Friday, July 16, 2010

Lost and found. Then lost again.

Dear, sweet Stephanie,

I am writing to let you know how thrilled I am that you have been reunited with your Blackberry. Finding it on the street gave me the opportunity to teach my child a valuable life lesson.

That's right Stephanie – may I call you Steph? I feel so close to you right now. Thanks to you, Steph, my child now understands that the world is indeed a cruel place full of ungrateful morons such as yourself – and that doing the right thing is sadly, sometimes, a big fucking waste of time and energy.

How can I ever repay you for teaching him, at the tender age of 14, that spontaneous acts of kindness toward strangers can get lost, when wasted on tactless people such as yourself and the delightfully clueless asshole you sent to retrieve your precious handheld device.

Why, just imagine the temptation, at 14, to be selfish and keep the coveted lost item valued at $549. The little bastard, as he is affectionately known, showed me how easy it was to replace his SIM card with yours and voila! a free upgrade to a fancy new phone. I had to remind him how wrong that would be and the shiny new Blackberry would have bad karma (if you believe in such things) and worse – some sweet soul such as yourself would be greatly inconvenienced and lose valuable information – perhaps contact with your closeted lesbian lover, or the orphaned child with the harelip you sponsor in Guatemala.

I also had to remind him how violated we felt when our iPhone was stolen by the juvenile delinquent down the road, and how replacing such expensive items can cause financial hardship and ill feelings toward said juvenile delinquent and the satanic pocket molesters at Rogers.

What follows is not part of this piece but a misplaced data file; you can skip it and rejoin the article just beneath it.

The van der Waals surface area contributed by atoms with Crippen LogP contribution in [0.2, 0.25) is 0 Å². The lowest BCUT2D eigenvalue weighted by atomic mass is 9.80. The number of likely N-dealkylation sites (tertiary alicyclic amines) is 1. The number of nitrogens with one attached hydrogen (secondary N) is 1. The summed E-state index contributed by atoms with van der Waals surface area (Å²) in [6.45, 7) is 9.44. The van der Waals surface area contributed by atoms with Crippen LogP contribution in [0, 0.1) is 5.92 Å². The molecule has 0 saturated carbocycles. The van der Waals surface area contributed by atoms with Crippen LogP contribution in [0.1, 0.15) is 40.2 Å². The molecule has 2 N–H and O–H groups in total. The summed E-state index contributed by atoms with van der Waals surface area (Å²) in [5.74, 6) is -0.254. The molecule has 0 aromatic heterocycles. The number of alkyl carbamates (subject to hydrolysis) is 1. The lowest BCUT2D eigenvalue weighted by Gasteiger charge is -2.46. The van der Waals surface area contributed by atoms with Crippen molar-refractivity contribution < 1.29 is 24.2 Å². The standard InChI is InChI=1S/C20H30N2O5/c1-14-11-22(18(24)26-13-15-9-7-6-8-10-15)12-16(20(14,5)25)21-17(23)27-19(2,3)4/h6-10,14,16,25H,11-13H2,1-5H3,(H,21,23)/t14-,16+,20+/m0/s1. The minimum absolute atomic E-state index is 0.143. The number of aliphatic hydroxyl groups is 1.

When I jokingly mentioned to the deliriously stupid young man you sent to fetch the Blackberry, how tempting it was to keep the found item, his response was "You should have." Apparently, we were told, where you work, Blackberrys are handed out as freely as condoms at a gay pride parade. Furthermore, imagine my delight to hear you work at a government-funded institution and my tax money is spent so freely, keeping up to date with the latest electronics you so carelessly drop on the sidewalk. I was giddy with happiness at your good fortune and had to drive to the NSLC for a pint of gin to drop in my tonic.

Steph, I think your parents wanted a boy and you were supposed to be Stephen, but let it go because it's a beautiful day and you have your Blackberry back, without so much as even a "thank you" – which, by the way, is a common courtesy taught to most children before they can pick their nose and eat it. And a small reward was out of the question, so it's a good thing you didn't offer up even a cheap bottle of wine because that would have been unnecessarily thoughtful, and we wouldn't have accepted it anyway. We were just doing what was right. So Steph, perhaps today while you are watching the clock with your Blackberry vibrating underneath you, all the while surfing the net at the taxpayer's expense, you should think outside the cubicle by checking out Matt Whitman's website:

Matt, unlike yourself, has devoted his life to doing what's right. His methods may be a tad more Bible thumpy than my own, but the concept of helping others get ahead in this shallow litterbox of a world is the same. Matt invented the business model, Reverse Networkingthe concept being the promotion of others rather than one's-self. Imagine how selfless that is, Steph! In Matt's words, "If I say I am the best whatever, you discount it because I am saying it. If someone else says something nice about me it is much more authentic….” Whitman continues, “The key is not just “who you know” anymore, it is who you know that is saying good things about you!”

And boy-oh-boy, could I ever say some terrific things about you today (note the sarcasm, Steph, you ignorant, ungrateful twat) but I won't, because it's Friday and my faith in humanity is alive and kicking, despite taking one up the ass when I bent over to pick up your Blackberry.

Yours truly,